Your Questions About Paper Trading Futures

Laura asks…

What shall I ask the South African Ambassador?

This coming week I have an interview arranged with the South African ambassador, aiming to get his view on my thesis (economic).

Besides the questions relating to my paper, what are thought-provoking questions for an ambassador?

Nothing vanilla, please.
Something global, with large-scale economic impact.

John answers:

Well I would ask what he thinks about the Diamond trade and is there still a future in it.

Ruth asks…

What should I do after 2005 college graduation B.S and soon after convicted of possession 6yrs w/o any priors?

I graduated with my B.S in Manufacturing Dec. 2005 got mixed with wrong people and got convicted to mandatory 6yrs w/o any priors. I had two seemingly credible attorneys; whom I believe sold/traded me out. I was curious if I should reopen the case?

John answers:

If it was your first offense after 5 years you can file for an expunging of your record..You do not need to waste money on a attorney
You can download the expunging paper right off your courthouse website .it may cost 20.00 to submit it but it is better then the 400.00
most lawyers will charge you to do the same thing.
After it is processed the judge will take it off your record and then you can tell future employers that you do not have a record…it will be removed from the system. Call your local court house for more info about
Expunging your record. Good luck!

Robert asks…

What is the relationship between spot price of commodities, COMEX price, and the “real” price?

Hi. I would like to know how the prices of commodities that we see in the financial news get set and what they really represent. The reason I ask is that there are a lot of bloggers who say that the prices of gold and silver (for example) are manipulated through shorting of futures contracts on the COMEX, but that’s just a paper market, so that price is not “real.”

But is the COMEX the place where the spot price is determined? I thought the COMEX is just a futures market, not a spot market. Doesn’t “spot” mean a cash price–the price someone is willing to pay for the physical stuff right on the spot, cash on the barrelhead? Is there a market or exchange where that type of transaction is done? And is that the place where the spot price is determined?

Or is the “spot” price we see in the news set on the COMEX or other futures market? In that case, is it possible for the “spot” price to reflect trades in paper contracts, which could be traded in such a way that the price of those contracts does not reflect what the “real” price should be? In that case, is it possible for the “paper” price to be kept out of synch with the “real” price for any significant length of time? If that were so, how would we know what the “real” price is? And if the “real” price based on actual demand for the actual stuff were way out of synch with the “paper” price, wouldn’t that demand somehow affect the “paper” market and force the “paper” price to be more in synch with the “real” price? If so, how would that happen?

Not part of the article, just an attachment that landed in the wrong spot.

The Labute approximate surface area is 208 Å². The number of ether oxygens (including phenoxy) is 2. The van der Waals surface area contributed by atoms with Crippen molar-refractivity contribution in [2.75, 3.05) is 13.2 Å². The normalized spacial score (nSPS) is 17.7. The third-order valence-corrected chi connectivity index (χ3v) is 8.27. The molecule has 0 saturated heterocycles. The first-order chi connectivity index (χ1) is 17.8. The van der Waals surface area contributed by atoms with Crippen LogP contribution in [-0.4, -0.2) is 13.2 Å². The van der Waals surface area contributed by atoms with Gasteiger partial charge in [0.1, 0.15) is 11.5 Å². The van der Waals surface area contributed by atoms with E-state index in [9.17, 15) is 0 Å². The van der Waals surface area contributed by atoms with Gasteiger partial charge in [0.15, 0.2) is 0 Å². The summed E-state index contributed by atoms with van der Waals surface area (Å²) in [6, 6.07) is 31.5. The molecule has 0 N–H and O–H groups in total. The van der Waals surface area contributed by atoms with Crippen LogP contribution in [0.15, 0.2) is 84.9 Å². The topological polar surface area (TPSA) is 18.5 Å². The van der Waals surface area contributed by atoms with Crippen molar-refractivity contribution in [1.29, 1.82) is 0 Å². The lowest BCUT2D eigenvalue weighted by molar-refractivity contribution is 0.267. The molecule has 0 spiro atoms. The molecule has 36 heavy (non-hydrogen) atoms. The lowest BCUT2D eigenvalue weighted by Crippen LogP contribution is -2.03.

This is all very confusing to me, so I hope someone out there can answer my question. Thanks

John answers:

You need to look up “Cash and carry” arbitrage.

The spot price of gold and silver is the price in which large amounts of the metals are traded at London metals dealers. I don’t know too much about that but you can buy and store metal in vaults in London and they are happy to move it from one client to another and keep it in their vaults. The metal you get is certified “Good for Delivery” metal.

On to futures…When you buy a futures contract for gold or silver, there is a relationship between the price of the futures contract and the spot price. If I want 100oz gold in 60 days, I can:
a) Buy a 60-day futures contract and deposit the futures price*100oz discounted by risk free rate in risk free deposits.
B) Buy spot gold and pay to store it for 60 days while receiving the lease rate on the gold for 60 days (If positive).